Sometimes memories are so vivid you feel like you can taste them.
That’s how I feel about the sweet taste of corn on the cob fresh my grandparents’ farm.
My family would visit every summer. Grandpa would harvest corn in late July into August and I’d help my grandma shuck it for dinner. She always boiled it and served it so hot that a slab of butter would melt and slide down the side of the cob the second the butter touched it.
I couldn’t wait to nibble off the golden kernels in horizontal rows. It was a delicious tradition and a wonderful memory.
I still love corn on the cob although nothing compares to the flavor of farm fresh corn. For starters, corn is best consumed the day it’s picked because within 24 hours of picking, the sugars start to convert to starch and some of the flavor is lost.
That said, I recommend buying corn from a farmers market for the freshest corn possible. If you’re not going to eat it that day, pop it in the refrigerator to slow down the conversion.
If you’re substituting fresh corn for canned, as a general rule, when you cut corn off the cob, you get about ½ a cup of corn.
When cutting corn off the cob, a neat little trick is to place the cob in the hole of an angel food pan or Bundt cake pan and then scrape off the kernels so they fall into the pan without going all over the counter (Bundt works better because the hole is smaller). I saw this idea on Pinterest and it works beautifully.
Microwaving corn is my favorite cooking method because it’s so simple and fast. Simply pop the entire corn in its husk in the microwave and cook on high for 3-3.5 minutes; two ears for 4-5 minutes; three ears for 5-6 minutes. Allow it to cool for 5-10 minutes before you shuck it.
Another popular cooking method is to boil the corn. I always add a good dash of salt but also 1/3 cup of sugar to the water to bring out the sweetness. I particularly recommend this if you buy corn in the off season when it’s likely been shipped from far away and not as sweet. Boil corn for about 6-8 minutes. The older corn is, the longer it takes to cook because it’s starchier (add 1-2 minutes).
If you’re working with a bunch of corn, don’t toss the cobs when you’re done. Corn cobs can be used to make wonderful corn stock and frozen for corn chowder this winter. I boil 8-10 cobs with 5 cups water, 2 cups chicken stock, a carrot, two celery stalks, 1 bay leaf, and one sliced onion. Boil for an hour and then cool and freeze it for corn chowder this winter. If you want to use it right away, you can use it in place of water when making rice, quinoa or risotto.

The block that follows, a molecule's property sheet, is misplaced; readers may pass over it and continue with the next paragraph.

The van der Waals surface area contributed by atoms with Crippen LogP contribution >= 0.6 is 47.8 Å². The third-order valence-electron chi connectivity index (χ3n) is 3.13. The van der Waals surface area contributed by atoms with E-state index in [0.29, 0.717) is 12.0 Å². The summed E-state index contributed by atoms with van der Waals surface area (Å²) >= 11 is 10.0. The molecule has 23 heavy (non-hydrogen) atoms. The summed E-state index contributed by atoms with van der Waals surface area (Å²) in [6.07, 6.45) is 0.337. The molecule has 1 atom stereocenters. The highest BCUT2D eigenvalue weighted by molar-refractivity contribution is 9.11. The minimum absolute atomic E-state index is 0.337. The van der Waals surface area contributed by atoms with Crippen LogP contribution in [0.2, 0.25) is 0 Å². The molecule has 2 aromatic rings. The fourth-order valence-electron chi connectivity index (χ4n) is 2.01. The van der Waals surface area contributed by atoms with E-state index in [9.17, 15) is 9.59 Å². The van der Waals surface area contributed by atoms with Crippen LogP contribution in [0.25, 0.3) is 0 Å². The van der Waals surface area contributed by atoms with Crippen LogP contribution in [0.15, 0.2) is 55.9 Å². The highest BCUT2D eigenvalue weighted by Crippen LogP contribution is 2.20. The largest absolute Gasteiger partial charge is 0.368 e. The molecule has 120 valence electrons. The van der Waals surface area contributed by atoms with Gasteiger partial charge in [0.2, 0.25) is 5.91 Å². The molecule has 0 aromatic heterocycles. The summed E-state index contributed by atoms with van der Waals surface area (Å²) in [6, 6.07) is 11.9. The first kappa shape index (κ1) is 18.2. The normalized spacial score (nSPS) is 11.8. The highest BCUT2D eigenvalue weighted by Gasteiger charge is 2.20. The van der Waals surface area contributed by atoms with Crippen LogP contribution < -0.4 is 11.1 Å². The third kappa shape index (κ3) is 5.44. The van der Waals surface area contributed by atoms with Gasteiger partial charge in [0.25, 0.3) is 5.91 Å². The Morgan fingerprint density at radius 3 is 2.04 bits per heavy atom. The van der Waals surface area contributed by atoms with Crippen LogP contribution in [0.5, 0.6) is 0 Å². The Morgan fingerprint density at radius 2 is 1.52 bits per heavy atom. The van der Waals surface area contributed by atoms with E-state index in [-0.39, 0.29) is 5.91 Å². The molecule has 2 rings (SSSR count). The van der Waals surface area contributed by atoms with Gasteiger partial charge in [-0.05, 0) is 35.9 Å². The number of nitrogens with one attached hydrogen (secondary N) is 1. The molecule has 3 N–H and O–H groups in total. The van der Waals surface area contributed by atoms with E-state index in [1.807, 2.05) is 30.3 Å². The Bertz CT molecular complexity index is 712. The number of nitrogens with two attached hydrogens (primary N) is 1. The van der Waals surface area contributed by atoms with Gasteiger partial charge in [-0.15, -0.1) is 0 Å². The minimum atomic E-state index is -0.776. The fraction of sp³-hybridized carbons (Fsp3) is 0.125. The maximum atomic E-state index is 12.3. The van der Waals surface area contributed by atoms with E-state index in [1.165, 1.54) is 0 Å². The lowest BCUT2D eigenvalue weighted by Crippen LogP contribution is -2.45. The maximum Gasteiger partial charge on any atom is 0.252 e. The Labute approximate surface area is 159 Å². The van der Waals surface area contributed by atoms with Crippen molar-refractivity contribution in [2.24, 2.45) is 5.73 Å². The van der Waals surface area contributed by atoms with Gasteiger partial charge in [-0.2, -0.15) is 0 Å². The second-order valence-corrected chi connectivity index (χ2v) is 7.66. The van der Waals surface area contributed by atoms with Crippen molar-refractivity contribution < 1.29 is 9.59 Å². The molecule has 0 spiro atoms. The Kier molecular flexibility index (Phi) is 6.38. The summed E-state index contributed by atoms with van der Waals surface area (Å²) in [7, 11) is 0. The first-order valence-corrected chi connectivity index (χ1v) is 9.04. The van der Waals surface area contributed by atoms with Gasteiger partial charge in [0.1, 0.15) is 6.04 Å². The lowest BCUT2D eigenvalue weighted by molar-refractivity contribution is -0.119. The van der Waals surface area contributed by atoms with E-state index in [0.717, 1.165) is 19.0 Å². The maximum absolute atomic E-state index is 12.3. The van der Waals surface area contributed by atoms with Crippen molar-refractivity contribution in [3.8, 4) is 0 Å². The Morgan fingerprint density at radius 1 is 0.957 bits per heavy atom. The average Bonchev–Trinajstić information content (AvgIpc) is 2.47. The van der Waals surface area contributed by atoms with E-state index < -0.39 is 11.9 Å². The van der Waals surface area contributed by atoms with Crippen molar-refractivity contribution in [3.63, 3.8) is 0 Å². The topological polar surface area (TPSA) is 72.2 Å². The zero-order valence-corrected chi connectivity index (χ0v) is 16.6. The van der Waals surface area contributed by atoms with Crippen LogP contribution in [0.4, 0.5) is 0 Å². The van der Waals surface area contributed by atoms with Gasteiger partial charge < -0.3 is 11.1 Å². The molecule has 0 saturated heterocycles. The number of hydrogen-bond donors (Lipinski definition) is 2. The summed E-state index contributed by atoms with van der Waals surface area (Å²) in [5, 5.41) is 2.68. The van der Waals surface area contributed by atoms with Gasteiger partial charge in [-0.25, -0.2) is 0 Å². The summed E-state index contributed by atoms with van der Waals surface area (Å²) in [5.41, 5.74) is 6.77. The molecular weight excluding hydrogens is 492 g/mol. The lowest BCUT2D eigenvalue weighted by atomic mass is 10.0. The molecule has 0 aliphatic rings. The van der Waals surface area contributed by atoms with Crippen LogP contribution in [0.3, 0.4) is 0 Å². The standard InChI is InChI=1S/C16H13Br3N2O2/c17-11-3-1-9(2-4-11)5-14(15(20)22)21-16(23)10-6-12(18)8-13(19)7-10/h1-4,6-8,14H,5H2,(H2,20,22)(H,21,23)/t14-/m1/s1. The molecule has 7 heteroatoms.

That’s all the corn tips I have. I made this for my husband when we first met and it’s one of his favorite dishes to this day. This salad has celery, several types of bell pepper, red onion, parsley, basil and a light vinegar dressing.
It’s so refreshing on a hot summer day and goes with everything from sausages to chicken to burgers. It’s perfect for picnics and potlucks. And is an easy side dish for rotisserie chicken. The great thing about this corn salad is you can substitute canned corn in the winter.
Summer Corn Salad
3 ears of corn
2 celery stalks, chopped
1 red bell pepper, chopped
¾ of a green bell pepper, chopped
½ an orange bell pepper, chopped
1/3 cup finely chopped red onion
1/3 cup chopped parsley
5 basil leaves, sliced thin
2 tablespoons extra virgin olive oil
1 tablespoon canola oil
1 heaping tablespoon sugar
3 tablespoons apple cider vinegar
For the dressing, whisk ingredients together in a small bowl and set aside.
For the salad, cook corn according to your favorite method. If you’re microwaving, microwave on high in the husks for 5-6 minutes. When cool enough to handle, remove husks and corn silks and cut corn off the cob and add to a large bowl.
Chop all your vegetables and add to corn. Add chopped parsley and basil and toss the salad with dressing. Cover and refrigerate 2 hours before serving. Leftovers keep for days in the refrigerator.